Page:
Since 2009 we have reviewed and revised the Emergency Medicine and Critical Care (EMCC) blog/podcast database. It has been a great way to add new resources; marvel at the global collaboration and wealth of educational resources in the #FOAMed blogosphere and analyse the trends in the use of social media, and blogging platforms.
Please let us know if we have missed you off the list, or details need updated
Review of prospectively collected data pertaining to Emergency Medicine and Critical Care (EMCC) blogs and podcasts providing Free Open Access Medical Education (FOAM) with no barrier to entry (e.g. readers not required to logon to site or pay to read/listen).
A total of 460 EMCC blogs, vlogs and podcasts were identified and reviewed in December 2018. Data was collected relating to platform; content; publication (onset, duration and current activity); country of origin; primary language; social media channel integration; RSS feed; and legal disclaimer. Comparison was then made with the previous census reviews of 2012, 2014 and 2016
Current activity (viability)
The 460 EMCC blogs/vlogs/podcasts were reviewed and identified as either:
- GOOD (216) Currently active with at least 1 post within last 6 months)
- GOING (111) Previously active. At least 10 published posts, but zero posts/podcasts for the 6 months between June-December 2018
- GONE (133) Inactive. Previously active (with at least 10 published posts) but zero posts/podcasts for greater than 12 months; or inaccessible; or permanently redirected; or incorporated into another EMCC website
Country of origin
EMCC blogs are now written in 16 different languages (up from 6 in 2014) and originate from 40 different countries (up from 24 in 2014).
Global reach increased from 224 (2014) to 227 countries in 2018. Below is an example of reach and country engagement with an English language based FOAM blog (LITFL) using the Google analytics data for 2018.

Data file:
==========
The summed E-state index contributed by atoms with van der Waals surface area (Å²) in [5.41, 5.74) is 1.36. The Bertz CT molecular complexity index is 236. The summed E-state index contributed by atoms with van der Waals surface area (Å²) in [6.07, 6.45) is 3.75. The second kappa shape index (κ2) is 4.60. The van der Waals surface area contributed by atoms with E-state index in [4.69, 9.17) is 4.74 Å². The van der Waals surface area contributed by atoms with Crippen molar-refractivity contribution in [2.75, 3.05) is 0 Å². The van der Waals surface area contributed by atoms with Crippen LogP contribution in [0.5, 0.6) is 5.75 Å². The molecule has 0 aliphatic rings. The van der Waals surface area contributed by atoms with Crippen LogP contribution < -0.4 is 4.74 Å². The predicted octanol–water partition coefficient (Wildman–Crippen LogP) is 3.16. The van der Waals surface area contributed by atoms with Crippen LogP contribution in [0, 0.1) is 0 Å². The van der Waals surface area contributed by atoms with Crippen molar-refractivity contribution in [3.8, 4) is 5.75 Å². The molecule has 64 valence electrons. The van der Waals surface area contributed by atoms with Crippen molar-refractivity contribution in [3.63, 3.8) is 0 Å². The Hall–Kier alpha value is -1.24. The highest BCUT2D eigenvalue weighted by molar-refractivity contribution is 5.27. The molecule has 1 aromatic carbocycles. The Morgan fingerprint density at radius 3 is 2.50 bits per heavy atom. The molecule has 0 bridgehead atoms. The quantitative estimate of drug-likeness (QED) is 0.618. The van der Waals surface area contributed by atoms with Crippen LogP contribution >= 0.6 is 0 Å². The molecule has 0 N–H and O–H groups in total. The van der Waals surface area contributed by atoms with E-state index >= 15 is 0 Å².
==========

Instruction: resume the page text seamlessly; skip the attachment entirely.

Scroll over the interactive map to reveal Geo-located visitors per calendar year.
+Figure: EMCC Blogs/podcasts Languages 2018
+Figure: EMCC Blogs/podcasts Country of origin 2018
WordPress remains the blogging platform of choice being used by 70% of EMCC bloggers (up from 44% in 2016). The majority of these blogs are self-hosted with wordpress.org (63% of wordpress blogs). It will be interesting to see how the arrival of Gutenberg in WordPress 5.0 will affect these platforms and users.
The number of Blogger users continues to decline. From a peak of 24% in 2014 the platform now accounts for 11% of active websites. Squarespace, Drupal, Joomla and Wix account for 6% of users
+Figure: EMCC Blogs/podcasts Platform 2018
Social Media Engagement
Successful active blogs and podcasts had previously shown an increasing propensity to use social media to engage in online discussion and information dissemination.
Twitter continues to be the mainstay of social media interaction and information dissemination for blogs/podcasts. However the proportion of active EMCC sites with active Twitter accounts has fallen from 86% in 2016 to 80% in 2018
- Facebook pages maintain a steady growth in popularity from 32% (2012) to 41% in 2018
- Google+ use also increased from a low of 16% (2016) to 20% in 2018 with some active community G+ pages leading the way.
- Media accounts such as YouTube/Vimeo held steady, up slightly from 12% (2012) to 15% in 2018.
+Figure: EMCC Active Social Media accounts 2018
Social Media Conversation #FOAMed
The FOAMed hashtag has become a useful means of disseminating media and medical education posts and advances in the twitter platform have made it easier to search, review, share and comment on posts/podcasts.
#FOAMed on Twitter is still the major source of referral and conversation in the online space. It’s use has grown significantly and the number of active users (with #FOAMed in their twitter profile) has increased from 500 in 2014 to 1,800 in 2018
We previously used Symplur to analyse the use of the hashtag; the participants; and the global reach – however, this is sadly no longer a #FOAMed resource for large data collection.
In the interim here is a sample survey from EMTA (Emergency Medicine Trainee Association UK)